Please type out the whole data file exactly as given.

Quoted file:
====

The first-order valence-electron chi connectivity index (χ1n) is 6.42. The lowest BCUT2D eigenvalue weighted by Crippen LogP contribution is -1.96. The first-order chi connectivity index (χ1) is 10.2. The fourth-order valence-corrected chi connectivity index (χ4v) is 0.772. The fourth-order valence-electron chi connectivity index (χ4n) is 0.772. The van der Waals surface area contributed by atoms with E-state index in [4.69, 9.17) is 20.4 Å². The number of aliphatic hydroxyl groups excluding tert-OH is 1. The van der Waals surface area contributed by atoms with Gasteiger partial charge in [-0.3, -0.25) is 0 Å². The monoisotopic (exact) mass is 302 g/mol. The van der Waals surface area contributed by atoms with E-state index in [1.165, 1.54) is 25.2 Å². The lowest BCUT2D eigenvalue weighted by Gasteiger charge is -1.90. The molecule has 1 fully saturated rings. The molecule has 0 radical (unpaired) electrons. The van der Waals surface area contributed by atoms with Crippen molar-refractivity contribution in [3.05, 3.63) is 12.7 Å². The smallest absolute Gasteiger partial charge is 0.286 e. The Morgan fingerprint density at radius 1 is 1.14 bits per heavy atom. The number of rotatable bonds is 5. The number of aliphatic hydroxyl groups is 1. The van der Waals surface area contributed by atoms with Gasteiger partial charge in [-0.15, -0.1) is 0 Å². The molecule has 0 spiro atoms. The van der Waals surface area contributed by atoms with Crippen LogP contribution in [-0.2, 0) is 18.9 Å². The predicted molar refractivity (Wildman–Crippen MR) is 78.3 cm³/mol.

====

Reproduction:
The first-order valence-electron chi connectivity index (χ1n) is 6.42. The lowest BCUT2D eigenvalue weighted by Crippen LogP contribution is -1.96. The first-order chi connectivity index (χ1) is 10.2. The fourth-order valence-corrected chi connectivity index (χ4v) is 0.772. The fourth-order valence-electron chi connectivity index (χ4n) is 0.772. The van der Waals surface area contributed by atoms with E-state index in [4.69, 9.17) is 20.4 Å². The number of aliphatic hydroxyl groups excluding tert-OH is 1. The van der Waals surface area contributed by atoms with Gasteiger partial charge in [-0.3, -0.25) is 0 Å². The monoisotopic (exact) mass is 302 g/mol. The van der Waals surface area contributed by atoms with E-state index in [1.165, 1.54) is 25.2 Å². The lowest BCUT2D eigenvalue weighted by Gasteiger charge is -1.90. The molecule has 1 fully saturated rings. The molecule has 0 radical (unpaired) electrons. The van der Waals surface area contributed by atoms with Crippen molar-refractivity contribution in [3.05, 3.63) is 12.7 Å². The smallest absolute Gasteiger partial charge is 0.286 e. The Morgan fingerprint density at radius 1 is 1.14 bits per heavy atom. The number of rotatable bonds is 5. The number of aliphatic hydroxyl groups is 1. The van der Waals surface area contributed by atoms with Gasteiger partial charge in [-0.15, -0.1) is 0 Å². The molecule has 0 spiro atoms. The van der Waals surface area contributed by atoms with Crippen LogP contribution in [-0.2, 0) is 18.9 Å². The predicted molar refractivity (Wildman–Crippen MR) is 78.3 cm³/mol.